Blog entry Friday 11th October

Positive thinking is the way forward!

Forward thinking is the way forward!

And Glucosamine Sulphate is the way backwards. I met a neighbour on the train the other day who told me that if you take it regularly for about two million years, it replaces knee cartilage, turns back the clock to when you were able to do girl power kicks, play badminton without looking like a demented ballet dancer, ride horses and ski down red and black runs. That was the sort of thing I used to do, when Izzy was young. When I was younger. Now a flight of stairs is a major challenge. Could glucosamine sulphate be the Knee Fairy in disguise? I am off to Holland and Barrett tomorrow.

The knees are getting better, thanks for asking, getting used to this new active student life. Sometimes I can hear them singing ‘I will Survive’ very faintly. 

 Last week we went to see Midsummer Night’s Dream at the Noel Coward, with David Walliams as Bottom and Sheridan Smith as Tit. Fab production, very pagan-hippie, (as if the play wasn’t pagan enough already), all the fairies styled as festival goers from the 70s, crustie dreads, the lot. In the last production I saw the fairies were punks with shaved heads and Doc Martens. How times change. And OMG, why did I not notice that whole bestiality thing before? I must be really thick. Oberon had a West country accent, which seemed to change to an Irish one when he doubled as the Duke of Athens. The sets were superb, a massive moon against which David Walliams’s ass ears were silhouetted to great effect. He camped it up to the hilt, played it bi-sexual. Towards the end he lapsed into the Scottish hotelier in Little Britain mode. David Walliams was being David Walliams.  

I love Shakespeare. Who doesn’t? If you want to see this production, hurry before it closes on October 16th

 I got to walk across the fields at the back of my house the other day, after a 15 year gap, or is it 13 years? It was a beautiful Sunday evening with the sunlight slanting in that Autumnal way across the empty fields and the ring of trees all around us.  The farmyard is deserted now, not a cattle grid in sight and looking very forlorn. Unless our farmer friends get the tenancy soon, these beautiful fields, that I look out at from my bathroom window, will go to pot, full of thistles and weeds. That scrubby ‘set-aside’ look. 

 Izzy obligingly accompanied me and all the old memories came back.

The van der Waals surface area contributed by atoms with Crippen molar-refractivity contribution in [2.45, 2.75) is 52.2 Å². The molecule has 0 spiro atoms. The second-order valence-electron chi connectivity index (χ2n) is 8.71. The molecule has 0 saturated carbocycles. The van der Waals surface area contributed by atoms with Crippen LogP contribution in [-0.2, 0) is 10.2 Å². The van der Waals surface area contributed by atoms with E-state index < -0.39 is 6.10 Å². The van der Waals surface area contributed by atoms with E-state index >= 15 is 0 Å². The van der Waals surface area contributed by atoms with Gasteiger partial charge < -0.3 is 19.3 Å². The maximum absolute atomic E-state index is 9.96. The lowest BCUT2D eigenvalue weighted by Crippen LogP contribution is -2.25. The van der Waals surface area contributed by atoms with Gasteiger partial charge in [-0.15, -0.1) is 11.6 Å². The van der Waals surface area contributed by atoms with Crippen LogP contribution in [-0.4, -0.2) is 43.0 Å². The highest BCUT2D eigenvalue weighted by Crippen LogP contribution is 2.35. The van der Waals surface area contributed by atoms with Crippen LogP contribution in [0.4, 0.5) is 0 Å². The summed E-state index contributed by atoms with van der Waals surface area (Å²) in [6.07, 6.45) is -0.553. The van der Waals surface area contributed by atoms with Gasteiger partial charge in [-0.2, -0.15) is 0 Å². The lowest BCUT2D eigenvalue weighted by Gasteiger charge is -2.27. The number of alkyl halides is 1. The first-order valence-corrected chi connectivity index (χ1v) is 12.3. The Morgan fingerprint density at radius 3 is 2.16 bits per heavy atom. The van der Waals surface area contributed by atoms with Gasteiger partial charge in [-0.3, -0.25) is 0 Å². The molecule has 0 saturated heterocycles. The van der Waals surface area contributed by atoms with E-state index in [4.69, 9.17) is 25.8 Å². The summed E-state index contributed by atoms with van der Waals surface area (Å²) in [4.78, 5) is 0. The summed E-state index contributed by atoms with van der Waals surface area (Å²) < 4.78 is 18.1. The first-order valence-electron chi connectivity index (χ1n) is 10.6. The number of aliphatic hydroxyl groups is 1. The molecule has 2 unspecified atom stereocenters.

So Izzy and I recalled silly antics we did when she was a child and she went along with it, indulging her Mum. But then she had to get back to drive back home to Twickenham. Home. Her new home.

 I was going through the shoe baskets the other day and realised it was much emptier than it used to be. She and Dan have left home properly now. The shoes have gone with them. I do miss them. Them, not the shoes. Offspring do have to fly the nest eventually. And the birds do keep coming home to roost. If you’ve got a good relationship with your kids you will never lose them.

And this MA course is keeping me busy. It's getting interestinger and interestinger. There’s been a lot in our recent Critical Challenges reading about declining literary standards. It’s true, there is a lot of crap out there, but still some good stuff. And I do think that commercial success and literary quality can co-exist.

Our neighbouring farmer, has just delivered a trailer load of manure. You wouldn’t give it to someone as a Christmas present. But it’ll help me grow some spectacular vegetables next year. Not all shit is bad.




Posted 280 weeks ago
Posted 280 weeks ago


Friday September 27th 2013

 I hate my f***ing knees! Where is that bloody knee fairy when you need her? I need a new pair of knees, like, now, not in ten years’ time.  Preferably along Cara Delevigne lines, or perhaps Sophia Loren, more age appropriate.

The tooth fairy was pretty reliable I seem to remember. Bang on time, sixpence under the pillow the next morning, or if you were lucky, a shilling. Enough for a liquorice sherbet. (In those days sweets were like drugs and your local confectioner was your local dealer.) But the Knee Fairy is very flaky and I have decided to stop believing in her. So there. That’ll teach her.

By the way hello! I am a bad housewife for many reasons, which will become apparent. 

And here’s one of them. 

Yes, this week the knees have been giving me extra gyp. Just when you need them to function at max. I’ve just started this fantastic course in Creative Writing at Kingston University. After 30 years of making a living at it, I’ve decided to learn how to do it properly.  I’m really excited about it, it is simultaneously scaring me and thrilling me to death.  We’re going to be challenged, stretched, jerked out of our writing ruts and comfort zones and ingrained habits and (in my case), smug white middle class assumptions and preconceptions about what we should be doing. And we’re hitting the ground running! Which is not good with bad knees.